In a rare show of unity, Democrats and Republicans on the Financial Services Committee of the U.S. House of Representatives voted unanimously to pass a five-year extension to the National Flood Insurance Program that includes a mandate to improve the nation’s flood maps.
The bill provides $500 million a year over five years for updating maps and modernizing technology to identify high-risk zones. It also includes a “continuous coverage” provision that allows borrowers who leave the program to try private flood insurance to return without paying a penalty. That measure is aimed at encouraging the growth of the nascent private market for flood insurance.
Congress has passed a dozen short-term extensions since 2017 as it wrangled over reforming the program that protects over 5 million U.S. homes. About 40,000 U.S. property sales a month would be nixed if NFIP coverage wasn’t available, because most mortgages require homes located in high-risk flood areas to be protected, according to the National Association of Realtors.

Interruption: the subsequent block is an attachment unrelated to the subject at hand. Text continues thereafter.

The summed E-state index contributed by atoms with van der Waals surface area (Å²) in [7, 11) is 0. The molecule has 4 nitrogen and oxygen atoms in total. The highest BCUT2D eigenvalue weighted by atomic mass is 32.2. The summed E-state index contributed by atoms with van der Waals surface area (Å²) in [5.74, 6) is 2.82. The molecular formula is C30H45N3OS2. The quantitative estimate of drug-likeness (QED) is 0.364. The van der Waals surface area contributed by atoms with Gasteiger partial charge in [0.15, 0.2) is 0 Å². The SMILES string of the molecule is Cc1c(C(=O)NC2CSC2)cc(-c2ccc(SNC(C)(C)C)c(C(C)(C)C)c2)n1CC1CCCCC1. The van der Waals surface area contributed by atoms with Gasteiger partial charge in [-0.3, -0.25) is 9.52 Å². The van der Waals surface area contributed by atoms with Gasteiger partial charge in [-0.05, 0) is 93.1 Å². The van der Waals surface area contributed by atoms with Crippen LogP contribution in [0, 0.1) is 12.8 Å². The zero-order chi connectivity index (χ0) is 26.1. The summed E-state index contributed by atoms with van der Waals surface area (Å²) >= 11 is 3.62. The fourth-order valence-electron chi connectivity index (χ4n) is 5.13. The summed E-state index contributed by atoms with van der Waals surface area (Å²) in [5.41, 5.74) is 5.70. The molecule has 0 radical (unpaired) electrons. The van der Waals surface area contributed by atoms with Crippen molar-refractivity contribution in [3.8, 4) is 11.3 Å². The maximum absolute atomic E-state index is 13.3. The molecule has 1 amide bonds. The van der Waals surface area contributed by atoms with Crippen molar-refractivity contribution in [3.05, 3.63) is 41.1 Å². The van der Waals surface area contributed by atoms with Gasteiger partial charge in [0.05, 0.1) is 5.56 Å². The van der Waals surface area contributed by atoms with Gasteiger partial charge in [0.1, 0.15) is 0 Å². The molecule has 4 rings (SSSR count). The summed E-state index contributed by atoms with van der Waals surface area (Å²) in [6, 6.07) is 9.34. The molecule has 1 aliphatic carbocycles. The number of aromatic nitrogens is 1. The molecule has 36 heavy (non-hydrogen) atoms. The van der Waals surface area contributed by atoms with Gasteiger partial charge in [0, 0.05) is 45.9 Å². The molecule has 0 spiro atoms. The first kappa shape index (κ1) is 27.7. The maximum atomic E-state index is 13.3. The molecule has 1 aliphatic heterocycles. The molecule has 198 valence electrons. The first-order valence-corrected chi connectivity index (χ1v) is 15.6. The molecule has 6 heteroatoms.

Suraj Shrestha is an associate at Harborside Partners. He has been taking the lead role on research projects; to develop and implement online marketing strategies for search engine optimization and social media marketing. He is one of the core parts for helping to grow business revenue and the company’s online presence.
Managing residents is only one aspect of profitability for today’s real estate owners and operators. Another is preserving base building systems. Systems upkeep, from the building envelope to the mechanical, electrical and plumbing infrastructure, maintenance and systems, is critical to minimizing exposure. Here’s a look at the top five building systems and the potential liability they carry if not property maintained.
The building’s envelope—its roof, windows, cladding and doors—can all be susceptible to leaks. The envelope is a building’s first line of defense when faced with a weather event, like a hurricane, strong winds or a heavy storm. Wind can break windows or water can leak into a punctured roof. Extreme heat and cold can also create damage when the building envelope is deficient.
Insurance Coverage: Damage to a building will be covered by the building’s property policy. If caused by a third party or adjacent building, the property insurer may then seek reimbursement from those responsible.
Tip: Do regular, routine building inspections across the envelope. Secure all roof equipment properly.
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